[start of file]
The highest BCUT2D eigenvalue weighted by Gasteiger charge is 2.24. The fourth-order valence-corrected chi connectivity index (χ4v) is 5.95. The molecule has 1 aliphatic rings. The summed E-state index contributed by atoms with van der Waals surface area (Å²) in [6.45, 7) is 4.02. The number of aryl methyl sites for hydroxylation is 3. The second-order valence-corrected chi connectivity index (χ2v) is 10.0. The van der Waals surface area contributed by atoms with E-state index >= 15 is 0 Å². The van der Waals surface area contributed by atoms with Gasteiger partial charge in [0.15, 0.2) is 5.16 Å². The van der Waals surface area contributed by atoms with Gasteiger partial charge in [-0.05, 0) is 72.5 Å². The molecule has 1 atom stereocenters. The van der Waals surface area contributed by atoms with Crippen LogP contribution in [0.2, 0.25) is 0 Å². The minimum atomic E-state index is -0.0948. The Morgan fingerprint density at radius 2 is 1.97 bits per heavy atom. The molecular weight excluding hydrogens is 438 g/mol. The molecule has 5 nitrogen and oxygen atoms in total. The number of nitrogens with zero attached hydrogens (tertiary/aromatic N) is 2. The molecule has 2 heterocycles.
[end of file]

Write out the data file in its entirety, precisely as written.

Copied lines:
The highest BCUT2D eigenvalue weighted by Gasteiger charge is 2.24. The fourth-order valence-corrected chi connectivity index (χ4v) is 5.95. The molecule has 1 aliphatic rings. The summed E-state index contributed by atoms with van der Waals surface area (Å²) in [6.45, 7) is 4.02. The number of aryl methyl sites for hydroxylation is 3. The second-order valence-corrected chi connectivity index (χ2v) is 10.0. The van der Waals surface area contributed by atoms with E-state index >= 15 is 0 Å². The van der Waals surface area contributed by atoms with Gasteiger partial charge in [0.15, 0.2) is 5.16 Å². The van der Waals surface area contributed by atoms with Gasteiger partial charge in [-0.05, 0) is 72.5 Å². The molecule has 1 atom stereocenters. The van der Waals surface area contributed by atoms with Crippen LogP contribution in [0.2, 0.25) is 0 Å². The minimum atomic E-state index is -0.0948. The Morgan fingerprint density at radius 2 is 1.97 bits per heavy atom. The molecular weight excluding hydrogens is 438 g/mol. The molecule has 5 nitrogen and oxygen atoms in total. The number of nitrogens with zero attached hydrogens (tertiary/aromatic N) is 2. The molecule has 2 heterocycles.